Given the position $(p,q)$ and velocity $(v_p,v_q)$ of a satellite in perifocal coordinates $(\hat{p},\hat{q})$ where $\hat{p}$ is pointing toward periapsis, I can easily calculate the specific angular momentum $h$ with: \begin{equation} h = (p \times v_q) - (q \times v_p) \end{equation} And I can get the eccentricity $e$ with the orbit equation naturally: \begin{equation} e = \frac{\left(\frac{h^2}{μ r} - 1\right) }{\cos(\theta)} \end{equation} where $\mu$ is the graviational parameter of the body being orbited and the radius $r$ and true anomaly $\theta$ was calculated with: \begin{equation} r = \sqrt{p^2 + q^2}, \mathrm{and} \end{equation}

\begin{equation} \theta = \arccos\left(\frac{p}{r}\right). \end{equation} However, I am having trouble calculating the eccentricity directly using the speed $v$ instead of the specific angular momentum.

Using these equations: \begin{eqnarray} h^2 = \mu r (1 + e \cos(\theta)), \\ h = v_\text{perp} r, \\ v_\text{radi} = \frac{\mu}{h} e \sin(\theta), \\ v^2 = v_\text{perp}^2 + v_\text{radi}^2 \end{eqnarray} where $v_\text{perp}$ and $v_\text{radi}$ are the perpendicular and radial speed relative to the position vector from the orbited body, I derived an equation to solve for the eccentricity: \begin{equation} \theta = \frac{\mu}{r} e^2 + \left[\left(\frac{2\mu}{r} - v^2\right) \cos(\theta)\right] e + \left(\frac{\mu}{r} - v^2\right). \end{equation} This is just a quadratic and the solution looks like this: \begin{equation} e = \frac{- \left[\left(\frac{2\mu}{r} - v^2\right) \cos(\theta)\right] \pm \sqrt{\left[\left(\frac{2\mu}{r} - v^2\right) \cos(\theta)\right]^2 - \frac{4\mu}{r}\left(\frac{\mu}{r} - v^2\right)}}{\frac{2\mu}{r}} \end{equation}

This all looked OK to me, but when I tried to compare the first equation (for $h$) with this last equation (for $e$), I find inconsistent results. For example, consider a satellite with these parameters: \begin{eqnarray} (p,q) = (7000, 9000), \\ (v_p,v_q) = (-5, 7). \end{eqnarray} Using the first equation to find $h$ gives: \begin{equation} h = 94000 \end{equation} Now, here I try to calculate $h$ by first calculating $e$ using $v$, $r$ and $\theta$ (in these units, I'll say $\mu = 398600$): \begin{equation} v = \sqrt{v_p^2 + v_q^2} = 8.602, \end{equation} \begin{equation} r = \sqrt{p^2 + q^2} = 11401, \end{equation} \begin{equation} \theta = \arccos\left(\frac{p}{r}\right) = 0.90975. \end{equation} So we have (taking the positive solution to the quadratic equation above): \begin{equation} e = 1.0932, \end{equation} and working back through the orbit equation, I get $h$ again: \begin{equation} h = \sqrt{\mu r (1 + e \cos(\theta))} = 87149. \end{equation} But this is inconsistent with my previously calculated value for $h$ of 94000. I have checked my math several times and feel I must be making some fundamental error though I don't see it.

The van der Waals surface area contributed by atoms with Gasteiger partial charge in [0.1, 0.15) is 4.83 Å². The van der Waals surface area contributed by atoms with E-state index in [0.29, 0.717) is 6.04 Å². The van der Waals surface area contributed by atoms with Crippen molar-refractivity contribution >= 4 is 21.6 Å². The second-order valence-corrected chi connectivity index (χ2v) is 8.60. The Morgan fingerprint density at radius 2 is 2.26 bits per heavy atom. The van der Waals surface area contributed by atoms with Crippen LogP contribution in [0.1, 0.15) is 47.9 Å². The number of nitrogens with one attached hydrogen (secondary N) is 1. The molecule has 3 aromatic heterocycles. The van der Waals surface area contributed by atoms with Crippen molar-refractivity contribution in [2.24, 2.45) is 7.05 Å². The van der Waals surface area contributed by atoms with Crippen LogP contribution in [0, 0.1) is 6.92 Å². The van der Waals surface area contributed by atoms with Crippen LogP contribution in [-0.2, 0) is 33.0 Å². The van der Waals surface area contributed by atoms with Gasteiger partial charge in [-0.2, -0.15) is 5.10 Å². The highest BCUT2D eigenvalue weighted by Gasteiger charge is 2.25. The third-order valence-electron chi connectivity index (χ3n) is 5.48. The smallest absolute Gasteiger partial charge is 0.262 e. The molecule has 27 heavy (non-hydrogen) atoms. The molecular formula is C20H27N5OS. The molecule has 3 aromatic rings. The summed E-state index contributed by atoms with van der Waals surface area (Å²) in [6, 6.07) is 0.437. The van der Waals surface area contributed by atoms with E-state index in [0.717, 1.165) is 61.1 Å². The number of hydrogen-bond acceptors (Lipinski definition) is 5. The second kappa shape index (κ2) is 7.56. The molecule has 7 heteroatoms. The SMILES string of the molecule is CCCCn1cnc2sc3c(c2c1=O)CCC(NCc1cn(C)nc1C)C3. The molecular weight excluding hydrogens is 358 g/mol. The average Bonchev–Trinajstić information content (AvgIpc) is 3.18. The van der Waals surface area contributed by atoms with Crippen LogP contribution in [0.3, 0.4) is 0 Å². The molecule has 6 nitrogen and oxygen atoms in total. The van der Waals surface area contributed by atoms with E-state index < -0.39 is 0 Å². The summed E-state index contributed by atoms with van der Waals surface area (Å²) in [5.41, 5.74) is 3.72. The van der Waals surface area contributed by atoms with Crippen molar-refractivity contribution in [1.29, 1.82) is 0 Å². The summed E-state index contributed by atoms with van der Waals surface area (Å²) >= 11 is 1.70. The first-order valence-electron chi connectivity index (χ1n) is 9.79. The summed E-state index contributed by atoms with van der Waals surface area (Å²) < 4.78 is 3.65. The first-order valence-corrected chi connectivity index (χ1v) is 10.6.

For reference, I'm trying to reconcile two examples (2.12 and 3.6) found in Curtis' book "Orbital Mechanics for Engineers," 3rd ed.


2 Answers 2


The example initial conditions do not result in an orbit. The energy is positive and the eccentricity is greater than one. It is a hyperbola.

Also you over-specified the problem by claiming it is in perifocal coordinates, but then providing initial conditions that result in a periapsis that is not on the p-axis.

The computed eccentricity is close, but not correct. $e\approx 1.10768$.

  • $\begingroup$ Overspecified, of course! Thank you. It looks like example 2.12 in Curtis's book is just completely incorrect and/or misleading. The (x,y), (vx,vy) initial conditions above lead to a true anomaly of 32 deg - not the 52 deg I got assuming it was a a consistent perifocal frame. $\endgroup$
    – Johann
    Jul 4, 2015 at 12:33
  • 4
    $\begingroup$ Found the example in the book. (It is in the "Look Inside" pages of the book on Amazon!) In fact, the example makes no sense. It is straightforward to compute the eccentricity vector directly from the position and velocity. In perifocal coordinates, the eccentricity vector is by definition $(e,0)$. However for the position and velocity given, the eccentricity vector is $(1.037,0.390)$. The example correctly computes $h$, but gets the true anomaly and therefore $e$ wrong. This error does not show up in the errata for the book. $\endgroup$
    – Mark Adler
    Jul 4, 2015 at 18:33

First of all the eccentricity is a constant, so it should not change with the true anomaly. You could use it as an temporary variable, bit it is not required to calculate $e$.

If you use different definitions for the angular momentum you can find the eccentricity using only the position and velocity at one given time,

$$ h=r v_{perp} = \sqrt{\mu a (1-e^2)}. $$

The semi-major axis can be found using the specific orbital energy,

$$ a = \frac{\mu r}{2\mu - r v^2}. $$

Combining these two equations yields,

$$ e = \sqrt{1 + \frac{r v_{perp}^2}{\mu} \left(\frac{r v^2}{\mu} - 2\right)}. $$

  • 2
    $\begingroup$ In this case, the author of the book in question was using the true anomaly and the distance from the body, a function of the true anomaly, to get a constant: the eccentricity. He was using $r\left(1+e\cos\theta\right)=h^2/\mu$. You are doing the same thing, using $r$ and $v$ at some particular instant, which also change in time, to get the constant $e$. $\endgroup$
    – Mark Adler
    Jul 6, 2015 at 4:26

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